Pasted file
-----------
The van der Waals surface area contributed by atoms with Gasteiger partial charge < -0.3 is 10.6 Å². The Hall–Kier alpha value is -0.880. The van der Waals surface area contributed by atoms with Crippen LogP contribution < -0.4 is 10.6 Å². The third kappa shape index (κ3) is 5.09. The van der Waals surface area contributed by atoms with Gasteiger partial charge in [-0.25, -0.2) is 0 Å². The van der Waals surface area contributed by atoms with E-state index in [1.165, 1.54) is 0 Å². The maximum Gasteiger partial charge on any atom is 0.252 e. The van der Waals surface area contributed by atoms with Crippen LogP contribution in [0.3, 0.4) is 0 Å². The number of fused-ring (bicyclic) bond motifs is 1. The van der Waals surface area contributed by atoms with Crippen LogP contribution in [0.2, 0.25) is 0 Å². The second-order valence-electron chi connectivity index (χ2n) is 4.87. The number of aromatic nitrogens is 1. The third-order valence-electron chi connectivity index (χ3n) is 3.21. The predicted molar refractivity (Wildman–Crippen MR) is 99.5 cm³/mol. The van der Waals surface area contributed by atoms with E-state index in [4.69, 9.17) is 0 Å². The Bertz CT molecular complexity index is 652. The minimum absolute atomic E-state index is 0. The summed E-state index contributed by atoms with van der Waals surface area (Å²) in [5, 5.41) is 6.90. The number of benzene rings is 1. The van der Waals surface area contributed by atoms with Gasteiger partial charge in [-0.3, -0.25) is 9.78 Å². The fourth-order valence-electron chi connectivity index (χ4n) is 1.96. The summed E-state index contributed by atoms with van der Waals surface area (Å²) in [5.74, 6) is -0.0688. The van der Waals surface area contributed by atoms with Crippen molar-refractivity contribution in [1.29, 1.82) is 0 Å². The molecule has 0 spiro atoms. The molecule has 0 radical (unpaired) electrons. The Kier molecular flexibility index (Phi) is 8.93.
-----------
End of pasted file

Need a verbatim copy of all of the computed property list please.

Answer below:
The van der Waals surface area contributed by atoms with Gasteiger partial charge < -0.3 is 10.6 Å². The Hall–Kier alpha value is -0.880. The van der Waals surface area contributed by atoms with Crippen LogP contribution < -0.4 is 10.6 Å². The third kappa shape index (κ3) is 5.09. The van der Waals surface area contributed by atoms with Gasteiger partial charge in [-0.25, -0.2) is 0 Å². The van der Waals surface area contributed by atoms with E-state index in [1.165, 1.54) is 0 Å². The maximum Gasteiger partial charge on any atom is 0.252 e. The van der Waals surface area contributed by atoms with Crippen LogP contribution in [0.3, 0.4) is 0 Å². The number of fused-ring (bicyclic) bond motifs is 1. The van der Waals surface area contributed by atoms with Crippen LogP contribution in [0.2, 0.25) is 0 Å². The second-order valence-electron chi connectivity index (χ2n) is 4.87. The number of aromatic nitrogens is 1. The third-order valence-electron chi connectivity index (χ3n) is 3.21. The predicted molar refractivity (Wildman–Crippen MR) is 99.5 cm³/mol. The van der Waals surface area contributed by atoms with E-state index in [4.69, 9.17) is 0 Å². The Bertz CT molecular complexity index is 652. The minimum absolute atomic E-state index is 0. The summed E-state index contributed by atoms with van der Waals surface area (Å²) in [5, 5.41) is 6.90. The number of benzene rings is 1. The van der Waals surface area contributed by atoms with Gasteiger partial charge in [-0.3, -0.25) is 9.78 Å². The fourth-order valence-electron chi connectivity index (χ4n) is 1.96. The summed E-state index contributed by atoms with van der Waals surface area (Å²) in [5.74, 6) is -0.0688. The van der Waals surface area contributed by atoms with Crippen molar-refractivity contribution in [1.29, 1.82) is 0 Å². The molecule has 0 spiro atoms. The molecule has 0 radical (unpaired) electrons. The Kier molecular flexibility index (Phi) is 8.93.